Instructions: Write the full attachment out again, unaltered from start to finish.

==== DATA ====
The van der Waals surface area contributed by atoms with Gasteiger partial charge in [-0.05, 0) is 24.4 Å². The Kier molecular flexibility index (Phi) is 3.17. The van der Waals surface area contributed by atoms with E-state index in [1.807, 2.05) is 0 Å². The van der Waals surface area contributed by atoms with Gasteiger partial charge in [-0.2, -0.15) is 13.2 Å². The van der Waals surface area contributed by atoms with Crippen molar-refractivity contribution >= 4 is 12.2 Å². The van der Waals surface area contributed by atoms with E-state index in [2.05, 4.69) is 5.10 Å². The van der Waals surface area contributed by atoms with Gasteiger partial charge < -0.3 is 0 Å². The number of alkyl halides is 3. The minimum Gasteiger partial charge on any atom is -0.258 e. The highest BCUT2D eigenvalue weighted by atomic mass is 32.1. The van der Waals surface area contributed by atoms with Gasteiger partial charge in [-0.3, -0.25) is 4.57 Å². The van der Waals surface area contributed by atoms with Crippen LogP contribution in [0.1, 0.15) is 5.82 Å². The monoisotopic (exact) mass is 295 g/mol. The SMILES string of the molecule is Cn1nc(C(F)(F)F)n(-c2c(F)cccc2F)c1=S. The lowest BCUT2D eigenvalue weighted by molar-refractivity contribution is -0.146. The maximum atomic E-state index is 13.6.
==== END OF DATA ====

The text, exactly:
The van der Waals surface area contributed by atoms with Gasteiger partial charge in [-0.05, 0) is 24.4 Å². The Kier molecular flexibility index (Phi) is 3.17. The van der Waals surface area contributed by atoms with E-state index in [1.807, 2.05) is 0 Å². The van der Waals surface area contributed by atoms with Gasteiger partial charge in [-0.2, -0.15) is 13.2 Å². The van der Waals surface area contributed by atoms with Crippen molar-refractivity contribution >= 4 is 12.2 Å². The van der Waals surface area contributed by atoms with E-state index in [2.05, 4.69) is 5.10 Å². The van der Waals surface area contributed by atoms with Gasteiger partial charge < -0.3 is 0 Å². The number of alkyl halides is 3. The minimum Gasteiger partial charge on any atom is -0.258 e. The highest BCUT2D eigenvalue weighted by atomic mass is 32.1. The van der Waals surface area contributed by atoms with Gasteiger partial charge in [-0.3, -0.25) is 4.57 Å². The van der Waals surface area contributed by atoms with Crippen LogP contribution in [0.1, 0.15) is 5.82 Å². The monoisotopic (exact) mass is 295 g/mol. The SMILES string of the molecule is Cn1nc(C(F)(F)F)n(-c2c(F)cccc2F)c1=S. The lowest BCUT2D eigenvalue weighted by molar-refractivity contribution is -0.146. The maximum atomic E-state index is 13.6.